10 February 2014-02-10

James McAvoy builds bridges in the community in Filth

Out in the UK this week


Filth (Lionsgate, cert 18, Blu-ray/DVD)

An adaptation of Irvine Welsh’s novel about a member of her majesty’s constabulary – aka the Filth – and his glorious, drug-fuelled, wretched, sweary stumble towards the abyss. For anyone who has only seen James McAvoy as a lean-limbed X-Man superhero this badger-rough portrayal of a whisky-breathed Scottish cop will be a revelation. As it will for anyone not used to Welsh’s basic MO (see Trainspotting). Filth is a real film of two halves. There’s a big, chest-beating and vividly debauched Rabelaisian part one – with McAvoy’s Bruce Robertson smarter, faster, more aggressive than any of his more politically correct fellows. But after the party of scamming, shagging, drugging and boozing comes the hangover, which is where director Jon S Baird struggles slightly to keep up the energy and wit as Robertson suffers payback for his monstrousness. Don’t be put off though, it’s well worth it for the obnoxiously funny and much longer first part and the cast has real breadth and depth – Imogen Poots, Jim Broadbent, Jamie Bell, loads and loads more.

Filth – at Amazon



Captain Phillips (Sony, cert 12, Blu-ray/DVD)

I saw A Hijacking last year – a Danish film about a container ship hijacked by mad-eyed Somali pirates – and the temptation with this American film about a container ship hijacked by mad-eyed Somali pirates is to compare the two. So let’s not. Instead I’ll say that Captain Phillips is a tense, nerve-wracking film that reminds us how remarkable Tom Hanks is (he’s the titular captain), able to combine seeming opposites – the usual everyman qualities that Hanks is famous for with the stickler, broom-up-ass rigidity of this character he’s playing. Apart from Hanks, three things are really notable about this big budget number – that someone has seen Contraband (or the Icelandic original, Reykjavik-Rotterdam) and has realised what a fascinating warren-like location a container ship is for a thriller; that whoever is hiring guys to do pirate turns is really hitting the mark (the Somalis in both this and A Hijacking are entirely believable and terrifying); and that the decision to hire director Paul Greengrass was a good one, except that the back half of the film appears to have been re-written to add more Bourne-style “get me the President” dialogue and procedural hoo-hah, and Hanks and the Somalis are so good that the film really doesn’t need it. As for the “don’t fuck with the USA” finish, hello Hollywood.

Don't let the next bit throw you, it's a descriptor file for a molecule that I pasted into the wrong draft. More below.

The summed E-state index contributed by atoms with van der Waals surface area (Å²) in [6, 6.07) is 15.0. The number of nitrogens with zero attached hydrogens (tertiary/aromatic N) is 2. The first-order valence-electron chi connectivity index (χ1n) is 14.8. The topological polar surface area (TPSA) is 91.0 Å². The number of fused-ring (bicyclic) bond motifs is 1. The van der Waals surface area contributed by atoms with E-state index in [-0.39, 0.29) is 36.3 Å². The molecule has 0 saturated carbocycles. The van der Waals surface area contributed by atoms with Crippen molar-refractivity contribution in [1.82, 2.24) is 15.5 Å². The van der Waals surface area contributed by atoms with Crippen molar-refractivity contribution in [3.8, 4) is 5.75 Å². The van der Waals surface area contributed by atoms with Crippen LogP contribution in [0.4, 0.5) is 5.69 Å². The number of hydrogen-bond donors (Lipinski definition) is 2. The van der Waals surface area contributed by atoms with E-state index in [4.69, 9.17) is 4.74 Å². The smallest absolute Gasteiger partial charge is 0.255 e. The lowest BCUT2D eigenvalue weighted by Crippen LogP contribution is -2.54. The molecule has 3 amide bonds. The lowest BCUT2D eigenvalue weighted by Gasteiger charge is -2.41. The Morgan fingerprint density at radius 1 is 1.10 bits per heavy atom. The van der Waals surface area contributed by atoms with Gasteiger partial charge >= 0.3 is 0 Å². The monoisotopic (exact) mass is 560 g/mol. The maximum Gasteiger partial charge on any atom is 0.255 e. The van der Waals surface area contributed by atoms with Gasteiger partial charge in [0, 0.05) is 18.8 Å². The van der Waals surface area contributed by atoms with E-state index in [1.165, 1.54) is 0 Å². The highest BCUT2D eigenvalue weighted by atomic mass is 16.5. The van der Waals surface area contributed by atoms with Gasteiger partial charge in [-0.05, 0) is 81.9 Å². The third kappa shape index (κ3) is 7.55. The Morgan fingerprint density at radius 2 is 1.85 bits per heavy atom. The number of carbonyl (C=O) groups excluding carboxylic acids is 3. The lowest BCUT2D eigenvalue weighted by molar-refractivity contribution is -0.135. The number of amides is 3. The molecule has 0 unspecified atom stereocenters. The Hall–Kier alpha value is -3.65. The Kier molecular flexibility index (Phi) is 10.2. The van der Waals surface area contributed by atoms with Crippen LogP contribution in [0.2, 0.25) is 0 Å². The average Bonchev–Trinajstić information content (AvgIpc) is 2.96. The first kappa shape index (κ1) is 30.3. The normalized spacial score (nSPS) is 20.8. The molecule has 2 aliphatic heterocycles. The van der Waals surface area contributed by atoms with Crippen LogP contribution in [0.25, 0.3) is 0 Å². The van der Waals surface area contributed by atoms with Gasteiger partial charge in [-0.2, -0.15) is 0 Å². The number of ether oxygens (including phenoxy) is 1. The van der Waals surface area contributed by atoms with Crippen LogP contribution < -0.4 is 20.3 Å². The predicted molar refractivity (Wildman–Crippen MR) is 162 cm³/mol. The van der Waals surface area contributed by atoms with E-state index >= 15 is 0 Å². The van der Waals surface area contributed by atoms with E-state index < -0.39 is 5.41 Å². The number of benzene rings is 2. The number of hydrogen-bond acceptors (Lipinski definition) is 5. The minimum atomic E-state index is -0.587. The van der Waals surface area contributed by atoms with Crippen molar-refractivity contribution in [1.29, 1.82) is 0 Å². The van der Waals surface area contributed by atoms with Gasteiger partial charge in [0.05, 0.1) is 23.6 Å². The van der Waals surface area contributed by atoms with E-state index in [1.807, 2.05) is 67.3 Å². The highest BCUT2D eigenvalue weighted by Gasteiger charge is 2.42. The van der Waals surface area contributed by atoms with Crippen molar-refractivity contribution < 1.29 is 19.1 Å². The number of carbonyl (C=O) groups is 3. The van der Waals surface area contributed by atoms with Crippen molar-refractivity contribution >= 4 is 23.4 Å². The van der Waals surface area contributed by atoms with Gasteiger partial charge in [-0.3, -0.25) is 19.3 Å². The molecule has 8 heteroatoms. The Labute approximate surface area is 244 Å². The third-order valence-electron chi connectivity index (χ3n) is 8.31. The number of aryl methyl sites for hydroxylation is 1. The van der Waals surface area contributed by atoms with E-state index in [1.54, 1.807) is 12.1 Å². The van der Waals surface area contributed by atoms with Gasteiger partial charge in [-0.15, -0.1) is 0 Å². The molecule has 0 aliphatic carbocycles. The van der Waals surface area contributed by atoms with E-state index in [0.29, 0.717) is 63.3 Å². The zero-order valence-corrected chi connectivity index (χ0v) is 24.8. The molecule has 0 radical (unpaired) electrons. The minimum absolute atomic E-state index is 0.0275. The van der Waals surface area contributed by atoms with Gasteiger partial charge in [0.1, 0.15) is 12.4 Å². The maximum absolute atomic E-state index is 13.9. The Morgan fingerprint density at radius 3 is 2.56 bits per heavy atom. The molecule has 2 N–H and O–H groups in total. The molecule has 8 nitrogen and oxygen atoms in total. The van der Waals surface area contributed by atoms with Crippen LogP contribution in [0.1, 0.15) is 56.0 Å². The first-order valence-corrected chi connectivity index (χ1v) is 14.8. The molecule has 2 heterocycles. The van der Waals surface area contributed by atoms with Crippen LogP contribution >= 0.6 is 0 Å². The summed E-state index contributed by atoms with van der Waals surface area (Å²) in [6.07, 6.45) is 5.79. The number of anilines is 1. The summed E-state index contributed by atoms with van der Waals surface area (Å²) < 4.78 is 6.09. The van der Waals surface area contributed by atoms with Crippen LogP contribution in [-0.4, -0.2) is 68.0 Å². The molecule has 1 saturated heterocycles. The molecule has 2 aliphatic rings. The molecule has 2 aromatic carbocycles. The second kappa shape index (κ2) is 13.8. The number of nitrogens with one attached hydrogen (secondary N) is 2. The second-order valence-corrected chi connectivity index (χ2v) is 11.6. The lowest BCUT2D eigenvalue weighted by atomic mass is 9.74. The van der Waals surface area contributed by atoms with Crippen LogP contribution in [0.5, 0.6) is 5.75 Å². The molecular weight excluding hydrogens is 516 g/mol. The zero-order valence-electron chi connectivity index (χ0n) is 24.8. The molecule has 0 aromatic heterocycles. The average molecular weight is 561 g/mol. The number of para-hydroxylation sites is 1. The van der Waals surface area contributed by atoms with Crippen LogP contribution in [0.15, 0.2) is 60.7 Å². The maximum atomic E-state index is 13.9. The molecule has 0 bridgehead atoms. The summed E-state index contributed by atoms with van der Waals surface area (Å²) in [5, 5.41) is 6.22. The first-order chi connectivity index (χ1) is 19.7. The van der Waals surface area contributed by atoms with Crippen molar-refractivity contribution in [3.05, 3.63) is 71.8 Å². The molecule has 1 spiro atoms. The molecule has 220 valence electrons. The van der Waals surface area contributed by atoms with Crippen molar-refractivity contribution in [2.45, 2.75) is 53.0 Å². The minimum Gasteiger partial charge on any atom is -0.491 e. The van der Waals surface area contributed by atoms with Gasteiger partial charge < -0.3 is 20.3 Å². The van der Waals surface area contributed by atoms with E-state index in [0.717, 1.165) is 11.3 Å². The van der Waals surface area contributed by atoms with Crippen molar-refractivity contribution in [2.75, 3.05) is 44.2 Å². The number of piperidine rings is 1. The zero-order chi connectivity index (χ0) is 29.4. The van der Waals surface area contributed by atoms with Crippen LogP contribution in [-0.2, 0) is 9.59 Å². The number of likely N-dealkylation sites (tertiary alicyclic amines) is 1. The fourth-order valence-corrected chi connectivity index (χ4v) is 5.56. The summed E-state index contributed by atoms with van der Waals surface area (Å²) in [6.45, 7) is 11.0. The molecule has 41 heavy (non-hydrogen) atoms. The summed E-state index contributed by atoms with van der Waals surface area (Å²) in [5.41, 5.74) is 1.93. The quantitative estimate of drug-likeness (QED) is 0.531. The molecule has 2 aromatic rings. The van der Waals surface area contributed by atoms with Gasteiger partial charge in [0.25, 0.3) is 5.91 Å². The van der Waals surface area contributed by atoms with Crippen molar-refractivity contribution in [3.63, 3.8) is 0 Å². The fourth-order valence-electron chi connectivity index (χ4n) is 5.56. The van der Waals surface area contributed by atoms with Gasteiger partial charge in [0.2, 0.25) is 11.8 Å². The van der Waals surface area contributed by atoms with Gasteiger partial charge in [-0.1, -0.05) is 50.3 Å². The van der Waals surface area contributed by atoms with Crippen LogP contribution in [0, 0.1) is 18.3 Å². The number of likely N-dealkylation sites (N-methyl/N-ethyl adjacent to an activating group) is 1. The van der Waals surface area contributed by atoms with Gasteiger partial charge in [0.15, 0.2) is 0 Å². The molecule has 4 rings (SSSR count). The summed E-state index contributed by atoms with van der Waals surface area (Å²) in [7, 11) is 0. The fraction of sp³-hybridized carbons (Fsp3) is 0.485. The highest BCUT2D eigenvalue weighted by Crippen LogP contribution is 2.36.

Captain Phillips – at Amazon



Seduced and Abandoned (Soda, cert 15, DVD)

So what we have here is old mates actor Alec Baldwin and director James Toback schmoozing their way around Cannes trying to finance a remake of Last Tango in Paris set in Iraq and called Last Tango in Tikrit. Ostensibly. In fact the whole thing is a feint, a ploy to talk to the people who actually matter in the movies – the money men – plus a few name directors (Scorsese, Coppola, Polanski, Bertolucci) and a few A-list stars about the business of making movies. And it works excellently, because both guys have made their name, have nothing to prove and have enough self-respect not to kiss ass. They’re having fun. And they actually know the people they’re talking to. So we actually get interviews with actors – Ryan Gosling, James Caan and Jessica Chastain notably – that aren’t pre-digested PR guff, Gosling being particularly insightful about the process of acting, Caan fatalistic about the fact that his best days are behind him, Chastain on how reliant she is on directors. The money men are less refined but more self-contained, most of them “what can I say” Hollywood Jewish guys of a certain age who are courteous but dismissive of Baldwin’s chances of opening a film (he’s too TV) or of the film’s ability to raise finance if Neve Campbell remains as the star (we can throw her under a bus, muses one money guy, only half-jokingly). At the end, Toback, who is no spring chicken himself, asks everyone – stars, directors, producers – about their thoughts on dying. It’s a wild card moment in a film that has veered wildly between mock-doc, semi-serious exposé, fan-fiction and gossip sheet, and been entirely entertaining at every turn.

Seduced and Abandoned – at Amazon




How I Live Now (E One, cert 15, DVD)